FDA receives award for educational broadcasts on medical device safety
ROCKVILLE, Md. The Food and Drug Administration has won an award for a monthly video series designed to promote safe use of medical products and prevent medication errors, the FDA announced Tuesday.
The series, “FDA Patient Safety News,” won the Cheers Award from the Institute for Safe Medication Practices. The award honors organizations that work to prevent medication errors and adverse drug reactions.
The series is broadcast monthly over several medical satellite television networks to more than 4,500 hospitals and long-term care facilities in the United States. It conveys safety information about drugs, devices and vaccines directly from the FDA to pharmacists, physicians, nurses, risk managers and educators. It also contains reports on recalls, safety alerts and medical errors.
FDA grants orphan drug status to two non-Hodgkin’s lymphoma drugs
AMSTERDAM, Netherlands The Food and Drug Administration has granted orphan drug designations to Kiadis Pharma’s drug Reviroc for two types of non-Hodgkin’s lymphoma, Kiadis announced Monday.
The FDA granted one designation for diffuse large B-cell lymphoma and one for follicular lymphoma. The drug is under development for the elimination of cancer cells from an autologous graft in bone marrow transplants for end-stage blood cancer patients.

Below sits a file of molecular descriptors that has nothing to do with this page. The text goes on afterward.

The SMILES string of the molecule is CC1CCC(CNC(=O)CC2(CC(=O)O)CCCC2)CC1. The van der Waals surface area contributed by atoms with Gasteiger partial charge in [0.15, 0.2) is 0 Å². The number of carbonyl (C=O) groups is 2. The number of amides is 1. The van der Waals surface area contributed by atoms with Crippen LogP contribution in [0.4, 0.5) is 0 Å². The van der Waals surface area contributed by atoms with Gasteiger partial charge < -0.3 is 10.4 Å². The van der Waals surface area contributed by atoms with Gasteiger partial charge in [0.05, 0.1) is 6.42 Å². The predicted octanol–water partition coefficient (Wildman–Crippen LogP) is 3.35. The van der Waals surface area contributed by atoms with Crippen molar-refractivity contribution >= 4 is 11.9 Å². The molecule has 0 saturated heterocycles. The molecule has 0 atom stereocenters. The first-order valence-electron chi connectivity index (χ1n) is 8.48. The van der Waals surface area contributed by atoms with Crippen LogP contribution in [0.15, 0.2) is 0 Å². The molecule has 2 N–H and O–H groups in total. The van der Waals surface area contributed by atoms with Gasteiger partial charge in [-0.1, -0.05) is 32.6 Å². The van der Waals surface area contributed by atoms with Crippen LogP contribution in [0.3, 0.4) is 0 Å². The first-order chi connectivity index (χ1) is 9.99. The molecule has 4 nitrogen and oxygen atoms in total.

“This is an important strategic milestone in the development of Reviroc, and we are very pleased with the orphan drug designations received from the FDA,” Kiadis chief executive officer Manja Bouman said in a statement.
The FDA gives orphan drug designations to drugs developed for treating diseases and conditions affecting fewer than 200,000 people in the United States. The designation allows for accelerated review, tax benefits, exemption from user fees and a seven-year period of market exclusivity in the U.S. after regulatory approval.
FDA approves Boostrix vaccine for use in adults
NEW YORK The Food and Drug Administration has approved a booster vaccine for use in adults, manufacturer GlaxoSmithKline announced Monday.
GSK developed the vaccine, Boostrix (tetanus toxoid, reduced diphtheria toxoid and acellular pertussis vaccine, adsorbed), for use in patients aged 10 to 18 as a protection against tetanus, diphtheria and whooping cough; the FDA’s new approval allows for its use in patients aged 19 to 64 as well.
The new approval follows two clinical trials of 3,000 adult patients.
Sanofi-Aventis makes a similar vaccine, Adacel, for use in patients aged 11 to 64.